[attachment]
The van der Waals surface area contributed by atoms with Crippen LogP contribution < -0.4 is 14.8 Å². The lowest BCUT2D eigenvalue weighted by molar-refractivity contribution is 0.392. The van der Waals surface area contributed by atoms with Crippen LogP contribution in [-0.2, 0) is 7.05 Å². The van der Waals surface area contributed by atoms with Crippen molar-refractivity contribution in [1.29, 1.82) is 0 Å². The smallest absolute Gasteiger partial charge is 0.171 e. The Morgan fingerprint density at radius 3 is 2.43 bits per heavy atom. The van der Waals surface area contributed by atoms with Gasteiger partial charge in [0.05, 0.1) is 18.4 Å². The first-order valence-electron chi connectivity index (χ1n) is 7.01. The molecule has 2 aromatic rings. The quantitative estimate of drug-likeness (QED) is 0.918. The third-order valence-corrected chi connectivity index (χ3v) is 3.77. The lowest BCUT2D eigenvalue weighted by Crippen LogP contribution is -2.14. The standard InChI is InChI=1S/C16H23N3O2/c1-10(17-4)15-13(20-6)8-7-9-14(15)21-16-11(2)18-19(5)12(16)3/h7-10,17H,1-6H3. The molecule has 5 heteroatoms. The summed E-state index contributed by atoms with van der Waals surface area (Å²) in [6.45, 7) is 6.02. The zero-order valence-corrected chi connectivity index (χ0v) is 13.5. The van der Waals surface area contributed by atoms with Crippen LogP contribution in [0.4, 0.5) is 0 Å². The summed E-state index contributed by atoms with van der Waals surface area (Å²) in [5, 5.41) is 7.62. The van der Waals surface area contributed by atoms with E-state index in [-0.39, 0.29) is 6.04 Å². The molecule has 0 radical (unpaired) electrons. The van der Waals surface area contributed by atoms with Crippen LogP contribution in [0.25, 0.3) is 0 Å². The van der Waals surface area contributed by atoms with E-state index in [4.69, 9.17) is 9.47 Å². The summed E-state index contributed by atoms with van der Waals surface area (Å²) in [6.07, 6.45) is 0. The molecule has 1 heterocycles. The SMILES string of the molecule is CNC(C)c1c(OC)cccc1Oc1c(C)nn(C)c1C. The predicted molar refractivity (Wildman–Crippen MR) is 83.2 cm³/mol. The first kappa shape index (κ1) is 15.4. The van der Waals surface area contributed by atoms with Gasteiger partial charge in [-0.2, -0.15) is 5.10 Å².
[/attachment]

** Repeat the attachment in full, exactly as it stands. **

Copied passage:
The van der Waals surface area contributed by atoms with Crippen LogP contribution < -0.4 is 14.8 Å². The lowest BCUT2D eigenvalue weighted by molar-refractivity contribution is 0.392. The van der Waals surface area contributed by atoms with Crippen LogP contribution in [-0.2, 0) is 7.05 Å². The van der Waals surface area contributed by atoms with Crippen molar-refractivity contribution in [1.29, 1.82) is 0 Å². The smallest absolute Gasteiger partial charge is 0.171 e. The Morgan fingerprint density at radius 3 is 2.43 bits per heavy atom. The van der Waals surface area contributed by atoms with Gasteiger partial charge in [0.05, 0.1) is 18.4 Å². The first-order valence-electron chi connectivity index (χ1n) is 7.01. The molecule has 2 aromatic rings. The quantitative estimate of drug-likeness (QED) is 0.918. The third-order valence-corrected chi connectivity index (χ3v) is 3.77. The lowest BCUT2D eigenvalue weighted by Crippen LogP contribution is -2.14. The standard InChI is InChI=1S/C16H23N3O2/c1-10(17-4)15-13(20-6)8-7-9-14(15)21-16-11(2)18-19(5)12(16)3/h7-10,17H,1-6H3. The molecule has 5 heteroatoms. The summed E-state index contributed by atoms with van der Waals surface area (Å²) in [6.45, 7) is 6.02. The zero-order valence-corrected chi connectivity index (χ0v) is 13.5. The van der Waals surface area contributed by atoms with Crippen LogP contribution in [0.4, 0.5) is 0 Å². The summed E-state index contributed by atoms with van der Waals surface area (Å²) in [5, 5.41) is 7.62. The van der Waals surface area contributed by atoms with E-state index in [-0.39, 0.29) is 6.04 Å². The molecule has 0 radical (unpaired) electrons. The van der Waals surface area contributed by atoms with Crippen LogP contribution in [0.25, 0.3) is 0 Å². The van der Waals surface area contributed by atoms with E-state index in [4.69, 9.17) is 9.47 Å². The summed E-state index contributed by atoms with van der Waals surface area (Å²) in [6.07, 6.45) is 0. The molecule has 1 heterocycles. The SMILES string of the molecule is CNC(C)c1c(OC)cccc1Oc1c(C)nn(C)c1C. The predicted molar refractivity (Wildman–Crippen MR) is 83.2 cm³/mol. The first kappa shape index (κ1) is 15.4. The van der Waals surface area contributed by atoms with Gasteiger partial charge in [-0.2, -0.15) is 5.10 Å².